In the most practical sense, a commitment to producing good quality PLS leads to faster ethics approval—an outcome that will delight researchers. However, the real reward that comes with commitments to high quality PLS is the knowledge that parents and participants are properly informed and that researchers are contributing to a positive change in meeting the information requirements of parents and young research participants.
Plain language information statements need to be clearly understood by research subjects if the ethics process for research approval is to fulfil its objective. 
I see an opportunity for plain language experts to advocate for informed consent by promoting clear communication principles at research institutions and health authorities. Although most institutional research ethics boards (REBs) have guidelines for consent forms that recommend using lay language, I would guess that most REB members are unfamiliar with the plain language process. Institutional REBs, such as the one at Simon Fraser University, consist of not only faculty members and students but also members of the wider community, so even if you are unaffiliated with the institution, you may still be able to join an REB and advocate for plain language from the inside. If you’d rather not commit to sitting on an REB, you might want to see if you could give a presentation at an REB meeting about plain language and clear communication principles.
In my ideal world, a plain language review of consent documents would be mandatory for ethics approval, but biostatistician and current chair of SFU’s REB, Charlie Goldsmith, warns that adding a further administrative hurdle to ethics approval probably wouldn’t fly. Most researchers already see the ethics review process as burdensome and a hindrance to their work. But if you could convince researchers that a plain language review before submission to the REB could accelerate approval, as Green and co-investigators had found, you might help open up opportunities for plain language advocates to work with researchers directly to develop understandable consent documents from the outset.
That said, plain language informed-consent forms address only one facet of the interaction and relationship between researcher and study participant, or between clinician and patient. Jefford and Moore write:
There are reasons for putting effort into the production of plain-language participant information and consent forms. However, evidence suggests that these forms should not be relied on solely to ensure that a person understands details about a trial. Plain-language forms should be seen as part of the process that aims to achieve meaningful informed consent. 
In other words, clear communication initiatives should extend beyond written materials to in-person interactions: researchers and clinicians should receive training in plain language debriefing and in techniques such as “teach-back” (asking someone to repeat the information they’ve just been given in their own words) to ensure that they are fulfilling their ethical obligations and are doing all they can to help patients and study participants become truly informed.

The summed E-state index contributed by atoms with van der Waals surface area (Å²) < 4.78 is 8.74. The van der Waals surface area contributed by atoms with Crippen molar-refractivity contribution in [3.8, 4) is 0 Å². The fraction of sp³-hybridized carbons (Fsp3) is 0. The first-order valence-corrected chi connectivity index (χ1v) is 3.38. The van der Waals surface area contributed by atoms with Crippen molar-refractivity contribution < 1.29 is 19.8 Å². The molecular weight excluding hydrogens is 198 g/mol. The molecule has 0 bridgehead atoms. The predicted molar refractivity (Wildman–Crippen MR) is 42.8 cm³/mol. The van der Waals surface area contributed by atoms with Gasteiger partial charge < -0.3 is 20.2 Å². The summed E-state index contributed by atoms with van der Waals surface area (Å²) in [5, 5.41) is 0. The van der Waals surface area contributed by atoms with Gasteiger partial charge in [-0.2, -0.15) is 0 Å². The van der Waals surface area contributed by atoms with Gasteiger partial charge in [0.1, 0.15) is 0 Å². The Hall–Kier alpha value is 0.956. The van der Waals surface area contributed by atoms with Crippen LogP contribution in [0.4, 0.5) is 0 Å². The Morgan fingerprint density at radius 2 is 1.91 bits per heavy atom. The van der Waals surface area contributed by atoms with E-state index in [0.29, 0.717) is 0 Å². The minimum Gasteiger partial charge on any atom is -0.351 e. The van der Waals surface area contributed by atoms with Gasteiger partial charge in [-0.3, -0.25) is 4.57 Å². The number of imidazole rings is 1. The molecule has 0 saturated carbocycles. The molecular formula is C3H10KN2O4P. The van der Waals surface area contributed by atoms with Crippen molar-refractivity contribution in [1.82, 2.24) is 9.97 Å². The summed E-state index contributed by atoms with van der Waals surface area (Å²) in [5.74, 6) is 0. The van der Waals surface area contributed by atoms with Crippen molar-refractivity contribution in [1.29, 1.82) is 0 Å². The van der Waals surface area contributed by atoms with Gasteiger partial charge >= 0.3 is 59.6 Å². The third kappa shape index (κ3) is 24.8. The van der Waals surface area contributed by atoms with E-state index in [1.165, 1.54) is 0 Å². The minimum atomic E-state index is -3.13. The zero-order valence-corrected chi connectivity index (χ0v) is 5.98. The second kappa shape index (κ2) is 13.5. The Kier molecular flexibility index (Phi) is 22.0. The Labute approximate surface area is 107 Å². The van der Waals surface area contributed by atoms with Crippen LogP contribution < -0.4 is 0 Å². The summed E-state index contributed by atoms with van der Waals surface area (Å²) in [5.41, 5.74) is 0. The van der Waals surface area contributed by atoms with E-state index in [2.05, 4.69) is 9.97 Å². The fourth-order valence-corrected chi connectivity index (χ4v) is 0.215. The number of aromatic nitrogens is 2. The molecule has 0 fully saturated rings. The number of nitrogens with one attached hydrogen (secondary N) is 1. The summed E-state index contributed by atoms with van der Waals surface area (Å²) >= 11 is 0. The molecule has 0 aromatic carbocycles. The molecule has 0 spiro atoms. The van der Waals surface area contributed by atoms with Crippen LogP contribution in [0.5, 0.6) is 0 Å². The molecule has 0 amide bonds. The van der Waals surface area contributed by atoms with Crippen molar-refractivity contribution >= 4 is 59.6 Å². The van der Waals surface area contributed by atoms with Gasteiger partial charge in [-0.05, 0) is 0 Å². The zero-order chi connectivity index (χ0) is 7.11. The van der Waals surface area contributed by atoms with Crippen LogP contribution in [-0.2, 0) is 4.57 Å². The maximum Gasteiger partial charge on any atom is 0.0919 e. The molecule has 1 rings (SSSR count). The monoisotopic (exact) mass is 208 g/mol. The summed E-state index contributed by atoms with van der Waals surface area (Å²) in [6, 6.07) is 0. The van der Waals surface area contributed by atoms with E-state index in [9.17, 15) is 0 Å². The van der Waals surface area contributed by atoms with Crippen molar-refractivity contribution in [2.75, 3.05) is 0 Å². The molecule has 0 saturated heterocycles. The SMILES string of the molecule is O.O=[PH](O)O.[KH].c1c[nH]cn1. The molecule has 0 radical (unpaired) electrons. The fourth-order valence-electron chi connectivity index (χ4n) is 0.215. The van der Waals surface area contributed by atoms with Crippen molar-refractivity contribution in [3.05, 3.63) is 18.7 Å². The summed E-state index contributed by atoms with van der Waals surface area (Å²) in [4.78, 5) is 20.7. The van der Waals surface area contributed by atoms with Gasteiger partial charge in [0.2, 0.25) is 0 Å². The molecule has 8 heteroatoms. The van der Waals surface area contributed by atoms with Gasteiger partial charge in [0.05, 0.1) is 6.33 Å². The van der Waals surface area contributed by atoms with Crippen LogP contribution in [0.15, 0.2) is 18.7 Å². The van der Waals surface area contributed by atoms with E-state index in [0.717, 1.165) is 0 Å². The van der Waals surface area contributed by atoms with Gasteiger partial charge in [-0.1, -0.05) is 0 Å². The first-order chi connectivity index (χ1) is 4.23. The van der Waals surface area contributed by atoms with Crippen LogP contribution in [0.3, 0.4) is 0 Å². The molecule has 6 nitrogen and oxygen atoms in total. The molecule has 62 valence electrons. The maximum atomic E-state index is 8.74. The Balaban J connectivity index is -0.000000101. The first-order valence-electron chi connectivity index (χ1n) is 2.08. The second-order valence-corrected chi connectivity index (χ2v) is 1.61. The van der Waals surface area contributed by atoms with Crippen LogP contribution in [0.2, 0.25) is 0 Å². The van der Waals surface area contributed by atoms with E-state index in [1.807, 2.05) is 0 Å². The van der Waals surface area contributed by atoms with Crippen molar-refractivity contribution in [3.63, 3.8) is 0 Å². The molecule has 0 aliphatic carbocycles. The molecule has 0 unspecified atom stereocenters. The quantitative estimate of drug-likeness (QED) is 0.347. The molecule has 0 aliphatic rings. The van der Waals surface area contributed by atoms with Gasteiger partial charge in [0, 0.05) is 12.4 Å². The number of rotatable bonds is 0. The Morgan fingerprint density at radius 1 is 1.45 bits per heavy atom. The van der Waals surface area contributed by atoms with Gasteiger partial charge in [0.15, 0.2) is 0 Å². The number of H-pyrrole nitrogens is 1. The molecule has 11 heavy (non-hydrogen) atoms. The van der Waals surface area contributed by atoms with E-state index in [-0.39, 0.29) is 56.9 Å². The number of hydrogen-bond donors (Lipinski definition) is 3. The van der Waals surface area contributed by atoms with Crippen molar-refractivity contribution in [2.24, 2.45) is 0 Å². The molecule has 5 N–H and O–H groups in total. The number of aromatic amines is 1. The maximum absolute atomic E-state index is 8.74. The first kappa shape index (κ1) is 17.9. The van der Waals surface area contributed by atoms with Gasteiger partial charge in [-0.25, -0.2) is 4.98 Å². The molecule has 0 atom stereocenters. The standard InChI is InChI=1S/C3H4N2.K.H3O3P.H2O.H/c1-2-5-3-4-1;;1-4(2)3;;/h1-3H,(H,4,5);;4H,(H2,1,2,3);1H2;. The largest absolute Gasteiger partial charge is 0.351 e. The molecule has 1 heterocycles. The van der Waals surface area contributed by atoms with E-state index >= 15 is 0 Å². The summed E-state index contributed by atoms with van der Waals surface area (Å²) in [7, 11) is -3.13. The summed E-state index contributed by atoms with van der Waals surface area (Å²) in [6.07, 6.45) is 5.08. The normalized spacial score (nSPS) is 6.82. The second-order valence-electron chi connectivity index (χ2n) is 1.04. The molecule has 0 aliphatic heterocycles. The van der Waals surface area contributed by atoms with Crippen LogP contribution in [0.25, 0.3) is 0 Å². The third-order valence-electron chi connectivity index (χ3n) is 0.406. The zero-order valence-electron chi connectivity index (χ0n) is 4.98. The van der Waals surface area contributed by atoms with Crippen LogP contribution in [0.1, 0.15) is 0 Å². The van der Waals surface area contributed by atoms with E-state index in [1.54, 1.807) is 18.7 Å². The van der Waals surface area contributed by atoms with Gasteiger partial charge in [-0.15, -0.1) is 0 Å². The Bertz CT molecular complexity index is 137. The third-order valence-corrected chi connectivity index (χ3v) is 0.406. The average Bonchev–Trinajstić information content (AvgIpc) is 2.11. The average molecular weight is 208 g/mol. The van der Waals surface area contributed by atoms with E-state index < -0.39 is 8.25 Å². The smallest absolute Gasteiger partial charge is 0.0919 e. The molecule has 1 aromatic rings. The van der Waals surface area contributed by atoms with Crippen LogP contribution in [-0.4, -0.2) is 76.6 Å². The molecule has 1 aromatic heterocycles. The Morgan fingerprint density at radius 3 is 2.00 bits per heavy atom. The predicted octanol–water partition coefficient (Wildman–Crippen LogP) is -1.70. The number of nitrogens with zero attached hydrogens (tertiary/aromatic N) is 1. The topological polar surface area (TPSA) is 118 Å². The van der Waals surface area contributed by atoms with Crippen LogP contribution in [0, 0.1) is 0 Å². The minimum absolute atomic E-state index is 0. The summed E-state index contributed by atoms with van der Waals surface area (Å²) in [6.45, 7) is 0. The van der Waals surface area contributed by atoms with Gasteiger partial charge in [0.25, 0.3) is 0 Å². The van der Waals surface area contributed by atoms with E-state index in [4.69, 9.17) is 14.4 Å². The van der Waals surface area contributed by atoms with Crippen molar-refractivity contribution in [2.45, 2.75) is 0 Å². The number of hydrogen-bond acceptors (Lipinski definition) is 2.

To learn more about research ethics, including informed consent, take the Course on Research Ethics, developed by Canada’s Panel on Research Ethics.
 JB Green et al., “Putting the ‘Informed’ into ‘Consent’: A Matter of Plain Language,” Journal of Paediatrics and Child Health 39, no. 9 (December 2003): 700–703, doi:10.1046/j.1440-1754.2003.00273.x.
 Julie A Gazmararian et al., “Public Health Literacy in America: An Ethical Imperative,” American Journal of Preventive Medicine 28, no. 3 (April 2005): 317–22, doi:10.1016/j.amepre.2004.11.004.
 Giuseppina Terranova et al., “Low Quality and Lack of Clarity of Current Informed Consent Forms in Cardiology: How to Improve Them,” JACC. Cardiovascular Imaging 5, no. 6 (June 1, 2012): 649–55, doi:10.1016/j.jcmg.2012.03.007.
 Michael Jefford and Rosemary Moore, “Improvement of Informed Consent and the Quality of Consent Documents,” The Lancet. Oncology 9, no. 5 (May 2008): 485–93, doi:10.1016/S1470-2045(08)70128-1.
 Sue Stableford and Wendy Mettger, “Plain Language: A Strategic Response to the Health Literacy Challenge,” Journal of Public Health Policy 28, no. 1 (January 1, 2007): 71–93, doi:10.1057/palgrave.jphp.3200102.
 Alan R Tait et al., “Improving the Readability and Processability of a Pediatric Informed Consent Document: Effects on Parents’ Understanding,” Archives of Pediatrics & Adolescent Medicine 159, no. 4 (April 1, 2005): 347–52, doi:10.1001/archpedi.159.4.347.
 JB Green et al., 2003.
 Michael Jefford and Rosemary Moore, 2008.
This post is an excerpt (heavily edited to provide context) of a paper I wrote for one of my courses about the role of plain language in health literacy. Plain language experts might find some of the references useful in their advocacy work.